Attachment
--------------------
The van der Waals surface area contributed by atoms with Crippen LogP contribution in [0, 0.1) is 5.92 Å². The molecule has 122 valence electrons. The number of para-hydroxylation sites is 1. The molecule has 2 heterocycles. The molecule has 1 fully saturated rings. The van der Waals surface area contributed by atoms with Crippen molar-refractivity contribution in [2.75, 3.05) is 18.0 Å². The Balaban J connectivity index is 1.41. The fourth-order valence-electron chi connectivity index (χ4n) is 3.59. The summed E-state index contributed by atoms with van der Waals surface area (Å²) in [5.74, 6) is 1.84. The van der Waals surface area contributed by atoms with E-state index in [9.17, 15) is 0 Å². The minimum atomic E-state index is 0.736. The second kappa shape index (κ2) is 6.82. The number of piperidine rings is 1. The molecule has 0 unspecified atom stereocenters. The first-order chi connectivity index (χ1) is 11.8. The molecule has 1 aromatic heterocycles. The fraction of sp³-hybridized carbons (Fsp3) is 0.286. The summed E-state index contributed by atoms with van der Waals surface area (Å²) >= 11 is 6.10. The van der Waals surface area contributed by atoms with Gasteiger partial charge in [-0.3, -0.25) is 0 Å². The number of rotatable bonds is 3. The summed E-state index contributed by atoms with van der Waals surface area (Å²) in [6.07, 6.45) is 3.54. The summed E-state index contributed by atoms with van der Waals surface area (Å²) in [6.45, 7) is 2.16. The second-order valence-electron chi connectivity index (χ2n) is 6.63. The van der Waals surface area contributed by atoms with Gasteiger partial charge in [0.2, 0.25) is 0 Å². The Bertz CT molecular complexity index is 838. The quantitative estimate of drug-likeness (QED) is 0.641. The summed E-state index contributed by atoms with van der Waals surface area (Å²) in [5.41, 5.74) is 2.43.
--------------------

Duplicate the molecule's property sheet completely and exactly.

The van der Waals surface area contributed by atoms with Crippen LogP contribution in [0, 0.1) is 5.92 Å². The molecule has 122 valence electrons. The number of para-hydroxylation sites is 1. The molecule has 2 heterocycles. The molecule has 1 fully saturated rings. The van der Waals surface area contributed by atoms with Crippen molar-refractivity contribution in [2.75, 3.05) is 18.0 Å². The Balaban J connectivity index is 1.41. The fourth-order valence-electron chi connectivity index (χ4n) is 3.59. The summed E-state index contributed by atoms with van der Waals surface area (Å²) in [5.74, 6) is 1.84. The van der Waals surface area contributed by atoms with E-state index in [9.17, 15) is 0 Å². The minimum atomic E-state index is 0.736. The second kappa shape index (κ2) is 6.82. The number of piperidine rings is 1. The molecule has 0 unspecified atom stereocenters. The first-order chi connectivity index (χ1) is 11.8. The molecule has 1 aromatic heterocycles. The fraction of sp³-hybridized carbons (Fsp3) is 0.286. The summed E-state index contributed by atoms with van der Waals surface area (Å²) >= 11 is 6.10. The van der Waals surface area contributed by atoms with Gasteiger partial charge in [-0.3, -0.25) is 0 Å². The number of rotatable bonds is 3. The summed E-state index contributed by atoms with van der Waals surface area (Å²) in [6.07, 6.45) is 3.54. The summed E-state index contributed by atoms with van der Waals surface area (Å²) in [6.45, 7) is 2.16. The second-order valence-electron chi connectivity index (χ2n) is 6.63. The van der Waals surface area contributed by atoms with Gasteiger partial charge in [0.2, 0.25) is 0 Å². The Bertz CT molecular complexity index is 838. The quantitative estimate of drug-likeness (QED) is 0.641. The summed E-state index contributed by atoms with van der Waals surface area (Å²) in [5.41, 5.74) is 2.43.